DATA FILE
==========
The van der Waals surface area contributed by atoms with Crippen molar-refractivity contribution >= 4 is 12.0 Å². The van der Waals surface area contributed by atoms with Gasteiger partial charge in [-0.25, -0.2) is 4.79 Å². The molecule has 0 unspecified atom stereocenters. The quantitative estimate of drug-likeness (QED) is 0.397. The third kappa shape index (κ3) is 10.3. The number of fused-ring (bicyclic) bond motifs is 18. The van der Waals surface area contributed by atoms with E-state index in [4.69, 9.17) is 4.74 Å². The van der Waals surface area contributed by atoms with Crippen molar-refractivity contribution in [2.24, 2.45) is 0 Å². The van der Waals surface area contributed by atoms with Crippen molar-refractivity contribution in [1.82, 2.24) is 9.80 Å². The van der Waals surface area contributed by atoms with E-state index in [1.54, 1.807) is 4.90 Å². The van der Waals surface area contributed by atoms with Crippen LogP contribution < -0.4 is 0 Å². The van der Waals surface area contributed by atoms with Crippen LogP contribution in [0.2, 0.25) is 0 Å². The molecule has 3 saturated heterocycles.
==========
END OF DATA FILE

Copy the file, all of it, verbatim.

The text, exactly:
The van der Waals surface area contributed by atoms with Crippen molar-refractivity contribution >= 4 is 12.0 Å². The van der Waals surface area contributed by atoms with Gasteiger partial charge in [-0.25, -0.2) is 4.79 Å². The molecule has 0 unspecified atom stereocenters. The quantitative estimate of drug-likeness (QED) is 0.397. The third kappa shape index (κ3) is 10.3. The number of fused-ring (bicyclic) bond motifs is 18. The van der Waals surface area contributed by atoms with E-state index in [4.69, 9.17) is 4.74 Å². The van der Waals surface area contributed by atoms with Crippen molar-refractivity contribution in [2.24, 2.45) is 0 Å². The van der Waals surface area contributed by atoms with Crippen molar-refractivity contribution in [1.82, 2.24) is 9.80 Å². The van der Waals surface area contributed by atoms with E-state index in [1.54, 1.807) is 4.90 Å². The van der Waals surface area contributed by atoms with Crippen LogP contribution < -0.4 is 0 Å². The van der Waals surface area contributed by atoms with Crippen LogP contribution in [0.2, 0.25) is 0 Å². The molecule has 3 saturated heterocycles.